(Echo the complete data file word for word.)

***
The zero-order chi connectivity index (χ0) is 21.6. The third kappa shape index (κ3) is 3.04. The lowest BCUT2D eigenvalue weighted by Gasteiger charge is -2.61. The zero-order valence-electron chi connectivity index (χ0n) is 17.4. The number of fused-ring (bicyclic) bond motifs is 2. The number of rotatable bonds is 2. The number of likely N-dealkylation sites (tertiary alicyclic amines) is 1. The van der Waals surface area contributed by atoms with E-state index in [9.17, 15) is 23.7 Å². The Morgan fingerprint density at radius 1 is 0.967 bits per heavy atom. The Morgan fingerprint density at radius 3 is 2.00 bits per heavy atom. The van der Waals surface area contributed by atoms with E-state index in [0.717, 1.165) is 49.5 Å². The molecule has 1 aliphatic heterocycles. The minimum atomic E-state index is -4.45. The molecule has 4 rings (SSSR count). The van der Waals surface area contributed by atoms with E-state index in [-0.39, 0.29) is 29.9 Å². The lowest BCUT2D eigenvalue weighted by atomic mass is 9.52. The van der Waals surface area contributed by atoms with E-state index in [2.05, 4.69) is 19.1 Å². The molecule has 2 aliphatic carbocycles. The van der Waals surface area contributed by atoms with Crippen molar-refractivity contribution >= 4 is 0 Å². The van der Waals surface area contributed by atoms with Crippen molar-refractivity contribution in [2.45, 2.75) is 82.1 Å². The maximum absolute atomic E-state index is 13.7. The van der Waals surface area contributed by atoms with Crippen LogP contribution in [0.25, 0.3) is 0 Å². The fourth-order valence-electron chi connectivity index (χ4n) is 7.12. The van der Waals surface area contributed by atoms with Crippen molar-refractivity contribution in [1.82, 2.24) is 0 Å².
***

The zero-order chi connectivity index (χ0) is 21.6. The third kappa shape index (κ3) is 3.04. The lowest BCUT2D eigenvalue weighted by Gasteiger charge is -2.61. The zero-order valence-electron chi connectivity index (χ0n) is 17.4. The number of fused-ring (bicyclic) bond motifs is 2. The number of rotatable bonds is 2. The number of likely N-dealkylation sites (tertiary alicyclic amines) is 1. The van der Waals surface area contributed by atoms with E-state index in [9.17, 15) is 23.7 Å². The Morgan fingerprint density at radius 1 is 0.967 bits per heavy atom. The Morgan fingerprint density at radius 3 is 2.00 bits per heavy atom. The van der Waals surface area contributed by atoms with E-state index in [0.717, 1.165) is 49.5 Å². The molecule has 1 aliphatic heterocycles. The minimum atomic E-state index is -4.45. The molecule has 4 rings (SSSR count). The van der Waals surface area contributed by atoms with E-state index in [-0.39, 0.29) is 29.9 Å². The lowest BCUT2D eigenvalue weighted by atomic mass is 9.52. The van der Waals surface area contributed by atoms with E-state index in [2.05, 4.69) is 19.1 Å². The molecule has 2 aliphatic carbocycles. The van der Waals surface area contributed by atoms with Crippen molar-refractivity contribution >= 4 is 0 Å². The van der Waals surface area contributed by atoms with Crippen molar-refractivity contribution in [2.45, 2.75) is 82.1 Å². The maximum absolute atomic E-state index is 13.7. The van der Waals surface area contributed by atoms with Crippen LogP contribution in [0.25, 0.3) is 0 Å². The fourth-order valence-electron chi connectivity index (χ4n) is 7.12. The van der Waals surface area contributed by atoms with Crippen molar-refractivity contribution in [1.82, 2.24) is 0 Å².